Eventually, the pigment is trapped in fibroblasts, in a discrete layer created between the upper dermis and the epidermis. Fibroblasts, like scar tissue, do not regenerate like regular cells, and tend to stay in one place for an entire lifetime. Some upper dermis layers may form on top of the fibroblasts, leading to fading of the tattoo, but they never completely disappear if they were done in a fashion that created the proper healing conditions.
Laser removal of tattoos currently involves utilizing certain wavelengths of light to shine through the epidermis and break up each pigment shade into particles that are small enough for the body to eject during the normal healing process (initiated by the damage caused by the laser). Previous methods of tattoo removal included dermabrasion, cryobrasion, chemabrasion, and complete excision - all of which either destroyed the epidermis and then the tattoo itself, or which cut out the tattoo entirely. All of those methods tended to produce a significant degree of scar tissue. While some scarring is common with current laser removal, it is nowhere near as extreme as previous methods.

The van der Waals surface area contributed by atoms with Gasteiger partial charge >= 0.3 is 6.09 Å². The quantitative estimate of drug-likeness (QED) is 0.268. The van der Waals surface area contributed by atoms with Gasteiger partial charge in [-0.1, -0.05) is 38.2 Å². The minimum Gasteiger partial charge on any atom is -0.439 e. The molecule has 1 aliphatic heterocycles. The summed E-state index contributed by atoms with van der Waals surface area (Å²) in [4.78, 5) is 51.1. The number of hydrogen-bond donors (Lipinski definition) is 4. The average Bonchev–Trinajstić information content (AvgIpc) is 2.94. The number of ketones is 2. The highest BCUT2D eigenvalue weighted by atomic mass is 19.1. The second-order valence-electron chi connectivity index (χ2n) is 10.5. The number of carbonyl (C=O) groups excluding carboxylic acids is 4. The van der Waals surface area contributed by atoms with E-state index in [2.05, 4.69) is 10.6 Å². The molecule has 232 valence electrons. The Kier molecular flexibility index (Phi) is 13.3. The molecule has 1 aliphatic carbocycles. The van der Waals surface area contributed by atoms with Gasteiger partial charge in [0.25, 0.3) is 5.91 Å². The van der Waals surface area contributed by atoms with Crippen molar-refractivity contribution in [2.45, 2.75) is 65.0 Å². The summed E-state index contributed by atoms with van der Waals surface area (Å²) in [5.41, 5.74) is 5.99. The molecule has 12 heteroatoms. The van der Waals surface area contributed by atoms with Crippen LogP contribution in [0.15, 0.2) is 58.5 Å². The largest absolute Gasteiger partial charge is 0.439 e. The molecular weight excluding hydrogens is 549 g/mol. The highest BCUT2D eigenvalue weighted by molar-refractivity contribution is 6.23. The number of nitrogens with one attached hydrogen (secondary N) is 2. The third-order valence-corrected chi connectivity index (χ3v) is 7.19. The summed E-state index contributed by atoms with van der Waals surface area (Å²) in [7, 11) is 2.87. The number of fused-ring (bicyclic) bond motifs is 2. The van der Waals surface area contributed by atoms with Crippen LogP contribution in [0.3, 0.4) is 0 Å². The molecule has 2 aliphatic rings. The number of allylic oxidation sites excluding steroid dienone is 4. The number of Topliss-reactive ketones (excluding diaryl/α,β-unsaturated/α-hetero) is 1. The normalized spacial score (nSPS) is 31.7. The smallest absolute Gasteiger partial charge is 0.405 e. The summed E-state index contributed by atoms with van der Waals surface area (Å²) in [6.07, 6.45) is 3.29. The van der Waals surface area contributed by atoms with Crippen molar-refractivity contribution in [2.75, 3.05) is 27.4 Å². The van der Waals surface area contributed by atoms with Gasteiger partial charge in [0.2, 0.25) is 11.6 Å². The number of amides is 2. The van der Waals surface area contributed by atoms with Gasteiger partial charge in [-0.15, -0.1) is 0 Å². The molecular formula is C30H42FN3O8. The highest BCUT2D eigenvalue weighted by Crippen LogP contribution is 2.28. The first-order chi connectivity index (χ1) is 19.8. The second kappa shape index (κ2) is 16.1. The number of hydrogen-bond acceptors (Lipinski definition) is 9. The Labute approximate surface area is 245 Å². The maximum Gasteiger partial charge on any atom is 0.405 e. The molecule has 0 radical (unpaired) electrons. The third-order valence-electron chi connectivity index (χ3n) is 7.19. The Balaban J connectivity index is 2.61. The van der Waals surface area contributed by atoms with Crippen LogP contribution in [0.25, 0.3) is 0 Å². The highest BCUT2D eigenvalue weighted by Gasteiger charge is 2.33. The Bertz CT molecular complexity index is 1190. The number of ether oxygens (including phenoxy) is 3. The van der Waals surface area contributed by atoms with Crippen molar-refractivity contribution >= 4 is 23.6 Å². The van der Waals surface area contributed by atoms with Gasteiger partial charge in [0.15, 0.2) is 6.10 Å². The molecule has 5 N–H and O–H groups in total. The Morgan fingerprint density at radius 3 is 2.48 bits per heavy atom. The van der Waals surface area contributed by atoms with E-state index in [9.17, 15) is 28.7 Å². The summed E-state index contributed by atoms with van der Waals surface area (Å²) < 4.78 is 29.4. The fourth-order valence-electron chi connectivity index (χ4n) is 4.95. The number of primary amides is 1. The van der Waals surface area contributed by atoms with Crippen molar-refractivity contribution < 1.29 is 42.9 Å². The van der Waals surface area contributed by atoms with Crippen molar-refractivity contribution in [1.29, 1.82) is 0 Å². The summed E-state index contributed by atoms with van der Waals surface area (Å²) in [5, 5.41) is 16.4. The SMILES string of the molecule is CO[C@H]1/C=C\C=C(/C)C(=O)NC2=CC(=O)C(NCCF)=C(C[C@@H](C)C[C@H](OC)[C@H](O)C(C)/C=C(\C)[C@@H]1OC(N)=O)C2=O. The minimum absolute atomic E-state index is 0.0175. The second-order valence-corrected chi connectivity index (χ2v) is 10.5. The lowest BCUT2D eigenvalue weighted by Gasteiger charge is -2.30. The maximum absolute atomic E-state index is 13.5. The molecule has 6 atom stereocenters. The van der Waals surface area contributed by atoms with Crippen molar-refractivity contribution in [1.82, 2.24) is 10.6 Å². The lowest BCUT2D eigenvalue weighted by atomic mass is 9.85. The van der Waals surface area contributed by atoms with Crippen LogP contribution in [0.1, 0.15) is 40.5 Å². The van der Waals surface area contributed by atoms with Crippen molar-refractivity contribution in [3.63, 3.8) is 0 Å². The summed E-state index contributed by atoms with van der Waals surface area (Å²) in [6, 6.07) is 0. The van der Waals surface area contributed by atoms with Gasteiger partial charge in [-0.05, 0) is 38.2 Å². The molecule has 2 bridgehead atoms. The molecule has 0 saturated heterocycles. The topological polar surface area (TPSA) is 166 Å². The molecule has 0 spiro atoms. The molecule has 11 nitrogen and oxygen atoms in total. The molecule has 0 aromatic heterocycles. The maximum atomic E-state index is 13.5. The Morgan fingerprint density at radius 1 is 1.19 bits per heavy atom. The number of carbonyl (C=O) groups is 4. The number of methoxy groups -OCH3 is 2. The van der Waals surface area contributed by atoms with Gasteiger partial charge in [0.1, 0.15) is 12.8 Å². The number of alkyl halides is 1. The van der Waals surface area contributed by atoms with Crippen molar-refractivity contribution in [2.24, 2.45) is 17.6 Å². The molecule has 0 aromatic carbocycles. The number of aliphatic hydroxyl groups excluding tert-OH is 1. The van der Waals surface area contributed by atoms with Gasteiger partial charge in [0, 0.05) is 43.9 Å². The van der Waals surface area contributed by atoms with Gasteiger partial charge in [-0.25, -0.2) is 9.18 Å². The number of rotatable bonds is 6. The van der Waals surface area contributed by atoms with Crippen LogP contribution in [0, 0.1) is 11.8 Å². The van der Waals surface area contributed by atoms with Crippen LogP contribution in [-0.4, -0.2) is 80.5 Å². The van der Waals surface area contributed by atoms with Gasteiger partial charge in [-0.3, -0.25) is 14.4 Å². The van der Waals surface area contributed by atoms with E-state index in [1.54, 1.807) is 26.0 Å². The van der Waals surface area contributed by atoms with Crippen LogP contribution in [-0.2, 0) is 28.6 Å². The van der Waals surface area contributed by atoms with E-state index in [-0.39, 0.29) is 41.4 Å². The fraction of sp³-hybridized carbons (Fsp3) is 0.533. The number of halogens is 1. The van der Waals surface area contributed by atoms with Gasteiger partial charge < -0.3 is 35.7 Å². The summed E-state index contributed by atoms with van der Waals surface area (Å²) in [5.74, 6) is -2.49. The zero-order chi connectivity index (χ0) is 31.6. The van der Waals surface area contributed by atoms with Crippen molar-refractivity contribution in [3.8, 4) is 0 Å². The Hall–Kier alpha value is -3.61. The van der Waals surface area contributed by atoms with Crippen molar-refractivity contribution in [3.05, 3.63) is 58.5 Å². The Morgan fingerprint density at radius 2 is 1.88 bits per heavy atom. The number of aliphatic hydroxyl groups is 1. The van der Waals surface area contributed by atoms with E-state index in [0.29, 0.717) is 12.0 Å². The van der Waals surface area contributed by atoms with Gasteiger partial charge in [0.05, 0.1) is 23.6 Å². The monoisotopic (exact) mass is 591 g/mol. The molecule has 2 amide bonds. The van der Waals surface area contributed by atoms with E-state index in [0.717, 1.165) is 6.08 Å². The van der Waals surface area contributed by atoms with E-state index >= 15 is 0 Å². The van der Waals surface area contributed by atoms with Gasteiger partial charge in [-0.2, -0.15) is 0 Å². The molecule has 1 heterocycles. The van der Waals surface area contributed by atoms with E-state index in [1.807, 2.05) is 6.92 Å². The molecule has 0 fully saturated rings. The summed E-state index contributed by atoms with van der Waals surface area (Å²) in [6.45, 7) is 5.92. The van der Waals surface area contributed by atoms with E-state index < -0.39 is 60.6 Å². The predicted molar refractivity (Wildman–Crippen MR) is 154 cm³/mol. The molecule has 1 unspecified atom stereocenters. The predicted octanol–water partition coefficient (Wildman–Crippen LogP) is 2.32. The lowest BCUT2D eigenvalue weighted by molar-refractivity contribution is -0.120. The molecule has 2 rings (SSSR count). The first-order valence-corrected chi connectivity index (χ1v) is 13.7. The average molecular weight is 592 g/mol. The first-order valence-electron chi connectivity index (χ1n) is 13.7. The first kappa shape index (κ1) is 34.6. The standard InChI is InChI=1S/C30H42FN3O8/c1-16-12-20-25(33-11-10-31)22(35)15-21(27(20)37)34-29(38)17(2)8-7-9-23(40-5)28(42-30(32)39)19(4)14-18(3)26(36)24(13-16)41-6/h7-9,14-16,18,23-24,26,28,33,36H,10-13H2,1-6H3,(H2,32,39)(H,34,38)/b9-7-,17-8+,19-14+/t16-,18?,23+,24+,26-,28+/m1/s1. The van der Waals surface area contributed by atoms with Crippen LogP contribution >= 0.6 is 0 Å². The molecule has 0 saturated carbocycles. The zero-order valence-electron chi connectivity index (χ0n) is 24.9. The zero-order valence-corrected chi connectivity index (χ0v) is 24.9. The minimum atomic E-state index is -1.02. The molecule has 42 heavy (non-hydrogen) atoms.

Tattooed: The Sociogenesis of a Body Art. Michael Atkinson, 1971.
"Skin Stories: The Art and Culture of Polynesian Tattoo". Pacific Islanders in Communication for PBS Studios, 2003.
Skin and Bones: Tattoos in the Life of the American Sailor. 2011 Exhibit at Independence Seaport Museum
Tattooed Maori Chief, 1784. From Captain Cook’s first voyage in 1769.
Adult Maori Female, 1890. Portrait by Bohumír Gottfried Lindaur.
"A marriagable girl", 1912. From The Melanesians of British New Guinea, by George Brown.
Kayan (Borneo) Tattoo, 1912. From Customs of the World, photographed by W. H. Furness III.
Mrs. M. Stevens Wagner, Half Length, 1907. One of the first “Tattooed Ladies” who performed as a circus “sideshow freak”.
Ainu woman with traditional tattoo, ca. 1880. “Ainu: Forgotten Indigenous People of Japan.”, 2013.
"Betto, or Groom", ca. 1880. Yamato Japanese man with hair in topknot. Attributed to Adolfo Farsari.
Norman T. Collins, aka Sailor Jerry, ca 1950. Note the heavy Japanese influence in the works of one of the most iconic tattoo artists in history.
Hair! Cross-section diagrams and representations of human scalp hair.
Top diagram: Lengthwise cross-section of human scalp hair follicle (or “bulb”), displaying point of growth
Bottom diagram: Cross-section of human scalp hair, taken from follicle region. Visible hair does not contain the medullary region or fibrous tissue sheath.
Charles Darwin: Androgenic hair [beard] and male-pattern baldness of scalp hair.
Female photographs: Types of scalp hair.